As Expected, Private Investors Showing Interest in CA HSR

Jul 21st, 2014 | Posted by

A common criticism leveled against the California high speed rail project is that private investors haven’t committed anything to the project. That’s always been a flawed argument. This blog has repeatedly made the point that private investment will show up once the state government has shown it is committed to delivering its own funding to the project, without which no private investor is going to be interested in it.

That’s exactly what is happening right now. With the recent budget vote to deliver hundreds of millions of dollars a year in cap-and-trade funds to the California HSR project, private investors are now stepping up just as we always said they would:

Inking a deal that will send the project hundreds of millions of dollars a year in fees collected from polluters is the signal the private sector was waiting for, according to formal letters of interest the state received last month. With only a fraction of the project’s funding in hand, the state needs private investment for about one-third of the final price tag to have any hope of completing the rail line.

“The new funding gives us confidence that as political leanings and priorities change, it won’t be easy for the government to back out of its end of the deal,” said Stephen Polechronis, senior vice president of Los Angeles-based AECOM, one of the world’s largest engineering and construction firms. “We feel we have a partner now.”…

But it’s significant that Vinci Concessions, a French company that is considered a world leader in developing highly technical high-speed rail projects, is one of the nine companies that eagerly wrote to California about the bullet train last month. Several other firms that wrote letters are based in Spain, also home to a state-of-the-art system….

“Developing the first high-speed rail corridor in the United States is an extremely exciting proposition,” said Sidney Florey, Vinci Concessions’ director of North American business development, whose company is now building a bullet train between Tours and Bordeaux in France. “If California makes the right offer, anybody in this industry would be interested.”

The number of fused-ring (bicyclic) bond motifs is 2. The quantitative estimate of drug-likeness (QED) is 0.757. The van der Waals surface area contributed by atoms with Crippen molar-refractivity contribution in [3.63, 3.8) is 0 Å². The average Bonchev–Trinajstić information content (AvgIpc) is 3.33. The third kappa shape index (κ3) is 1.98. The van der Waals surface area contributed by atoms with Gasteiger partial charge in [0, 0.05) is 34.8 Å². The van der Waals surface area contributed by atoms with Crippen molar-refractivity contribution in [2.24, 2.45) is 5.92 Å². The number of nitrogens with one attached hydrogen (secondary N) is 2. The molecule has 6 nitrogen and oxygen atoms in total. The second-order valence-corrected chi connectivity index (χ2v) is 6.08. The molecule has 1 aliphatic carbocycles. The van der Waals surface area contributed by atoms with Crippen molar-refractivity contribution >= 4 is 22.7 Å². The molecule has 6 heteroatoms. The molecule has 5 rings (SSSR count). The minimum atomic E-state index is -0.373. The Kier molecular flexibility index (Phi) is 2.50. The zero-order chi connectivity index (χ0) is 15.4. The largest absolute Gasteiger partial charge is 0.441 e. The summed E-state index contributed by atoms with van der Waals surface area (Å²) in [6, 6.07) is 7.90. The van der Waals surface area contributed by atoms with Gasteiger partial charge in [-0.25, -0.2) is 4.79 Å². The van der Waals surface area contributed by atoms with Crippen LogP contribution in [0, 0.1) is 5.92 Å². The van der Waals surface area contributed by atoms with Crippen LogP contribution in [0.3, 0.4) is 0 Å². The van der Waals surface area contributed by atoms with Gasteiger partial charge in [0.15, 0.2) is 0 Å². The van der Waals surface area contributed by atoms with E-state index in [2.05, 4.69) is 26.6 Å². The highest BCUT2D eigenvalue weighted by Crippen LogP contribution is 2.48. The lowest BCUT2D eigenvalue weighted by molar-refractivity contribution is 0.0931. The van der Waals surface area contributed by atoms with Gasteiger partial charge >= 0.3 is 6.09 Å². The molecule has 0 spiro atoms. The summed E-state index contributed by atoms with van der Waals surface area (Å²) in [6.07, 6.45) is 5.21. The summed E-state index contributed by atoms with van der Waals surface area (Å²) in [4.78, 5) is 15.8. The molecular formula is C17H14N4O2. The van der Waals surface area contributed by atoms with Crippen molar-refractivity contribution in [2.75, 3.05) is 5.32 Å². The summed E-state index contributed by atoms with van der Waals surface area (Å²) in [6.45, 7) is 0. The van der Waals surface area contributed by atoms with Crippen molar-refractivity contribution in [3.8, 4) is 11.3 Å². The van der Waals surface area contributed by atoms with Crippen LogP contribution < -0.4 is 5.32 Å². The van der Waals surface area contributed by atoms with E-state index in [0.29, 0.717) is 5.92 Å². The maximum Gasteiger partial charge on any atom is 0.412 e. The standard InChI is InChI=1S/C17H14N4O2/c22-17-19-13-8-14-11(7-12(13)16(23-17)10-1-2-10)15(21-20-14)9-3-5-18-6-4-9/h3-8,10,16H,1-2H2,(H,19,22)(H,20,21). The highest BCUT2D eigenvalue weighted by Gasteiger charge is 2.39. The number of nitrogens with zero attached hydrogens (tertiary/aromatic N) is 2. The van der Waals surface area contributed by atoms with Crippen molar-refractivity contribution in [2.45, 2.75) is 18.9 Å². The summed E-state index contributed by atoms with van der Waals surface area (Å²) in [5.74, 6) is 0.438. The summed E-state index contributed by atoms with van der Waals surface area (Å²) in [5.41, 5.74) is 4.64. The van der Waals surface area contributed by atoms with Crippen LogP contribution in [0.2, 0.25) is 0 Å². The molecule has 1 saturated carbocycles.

This isn’t the first time that the private sector has shown interest. The Authority has been receiving letters and proposals from the private sector for years now, ongoing proof that the private side was always interested in getting involved. But the cap-and-trade vote has produced a different and much greater level of interest that has grabbed the media’s attention.

Let’s hope this is the first sign of a turnaround in the media’s narrative about the project. With cap-and-trade funding and now meaningful steps toward private funding, the HSR project is on more solid ground than it has been since the Tea Party takeover of the House in 2010.

Note: apologies for the lack of posts in recent days, as I was in Detroit for the Netroots Nation conference. And yes, I rode the People Mover in a complete loop. It was…somewhat useful. Bring on Woodward Avenue light rail!

  1. morris brown
    Jul 21st, 2014 at 11:36

    My my… same o … same o..

    This Jessica Calefati article doesn’t deserve the space that the media has allotted to it. Is she now working for the Authority?


    “just show me the money” and not just write the same “interest has been shown….” nonsense.

    Eric M Reply:

    So what Sidney Florey of Vinci Concessions said is a lie?

    Zorro Reply:

    Only if one believes the tripe and FUD of Morris.

    JCC Reply:

    So sayeth the almighty MORRIS BROWN the most learned, esteemed, all knowing and all powerful. Even the most interesting man in the world (from the commercials) stops everything and listens attentively to the almighty MORRIS BROWN.

    All Hail Morris Brown

    Alan Reply:

    You nailed it. Morris lives with the delusion that he is somehow more privileged and more entitled than anyone else, and he isn’t used to people standing up to him. I don’t play that game.

  2. morris brown